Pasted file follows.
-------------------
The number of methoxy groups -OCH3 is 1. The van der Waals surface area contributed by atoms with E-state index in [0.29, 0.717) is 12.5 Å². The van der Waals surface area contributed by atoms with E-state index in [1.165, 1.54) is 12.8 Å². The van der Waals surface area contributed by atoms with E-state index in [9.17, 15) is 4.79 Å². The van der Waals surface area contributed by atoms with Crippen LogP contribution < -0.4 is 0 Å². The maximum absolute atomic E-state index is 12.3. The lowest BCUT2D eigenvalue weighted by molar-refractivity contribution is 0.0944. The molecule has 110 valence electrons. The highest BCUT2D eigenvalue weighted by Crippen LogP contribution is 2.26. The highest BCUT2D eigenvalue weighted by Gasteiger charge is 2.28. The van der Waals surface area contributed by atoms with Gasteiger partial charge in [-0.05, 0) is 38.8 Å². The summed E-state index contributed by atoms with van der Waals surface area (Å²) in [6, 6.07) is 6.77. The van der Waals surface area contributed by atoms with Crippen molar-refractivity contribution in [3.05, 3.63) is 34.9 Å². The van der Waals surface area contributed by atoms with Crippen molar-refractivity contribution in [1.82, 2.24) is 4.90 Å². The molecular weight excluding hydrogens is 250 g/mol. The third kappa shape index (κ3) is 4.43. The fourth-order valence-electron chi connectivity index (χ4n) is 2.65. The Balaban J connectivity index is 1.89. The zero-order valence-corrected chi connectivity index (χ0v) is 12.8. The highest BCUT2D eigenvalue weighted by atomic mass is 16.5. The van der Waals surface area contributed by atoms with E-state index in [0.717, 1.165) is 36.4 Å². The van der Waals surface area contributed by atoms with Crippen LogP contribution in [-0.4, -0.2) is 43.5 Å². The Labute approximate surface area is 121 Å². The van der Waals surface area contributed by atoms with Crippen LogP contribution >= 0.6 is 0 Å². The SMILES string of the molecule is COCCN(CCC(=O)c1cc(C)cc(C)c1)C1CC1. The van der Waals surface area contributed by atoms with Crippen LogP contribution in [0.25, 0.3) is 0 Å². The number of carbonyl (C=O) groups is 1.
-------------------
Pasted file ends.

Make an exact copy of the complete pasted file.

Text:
The number of methoxy groups -OCH3 is 1. The van der Waals surface area contributed by atoms with E-state index in [0.29, 0.717) is 12.5 Å². The van der Waals surface area contributed by atoms with E-state index in [1.165, 1.54) is 12.8 Å². The van der Waals surface area contributed by atoms with E-state index in [9.17, 15) is 4.79 Å². The van der Waals surface area contributed by atoms with Crippen LogP contribution < -0.4 is 0 Å². The maximum absolute atomic E-state index is 12.3. The lowest BCUT2D eigenvalue weighted by molar-refractivity contribution is 0.0944. The molecule has 110 valence electrons. The highest BCUT2D eigenvalue weighted by Crippen LogP contribution is 2.26. The highest BCUT2D eigenvalue weighted by Gasteiger charge is 2.28. The van der Waals surface area contributed by atoms with Gasteiger partial charge in [-0.05, 0) is 38.8 Å². The summed E-state index contributed by atoms with van der Waals surface area (Å²) in [6, 6.07) is 6.77. The van der Waals surface area contributed by atoms with Crippen molar-refractivity contribution in [3.05, 3.63) is 34.9 Å². The van der Waals surface area contributed by atoms with Crippen molar-refractivity contribution in [1.82, 2.24) is 4.90 Å². The molecular weight excluding hydrogens is 250 g/mol. The third kappa shape index (κ3) is 4.43. The fourth-order valence-electron chi connectivity index (χ4n) is 2.65. The Balaban J connectivity index is 1.89. The zero-order valence-corrected chi connectivity index (χ0v) is 12.8. The highest BCUT2D eigenvalue weighted by atomic mass is 16.5. The van der Waals surface area contributed by atoms with E-state index in [0.717, 1.165) is 36.4 Å². The van der Waals surface area contributed by atoms with Crippen LogP contribution in [-0.4, -0.2) is 43.5 Å². The Labute approximate surface area is 121 Å². The van der Waals surface area contributed by atoms with Crippen LogP contribution >= 0.6 is 0 Å². The SMILES string of the molecule is COCCN(CCC(=O)c1cc(C)cc(C)c1)C1CC1. The van der Waals surface area contributed by atoms with Crippen LogP contribution in [0.25, 0.3) is 0 Å². The number of carbonyl (C=O) groups is 1.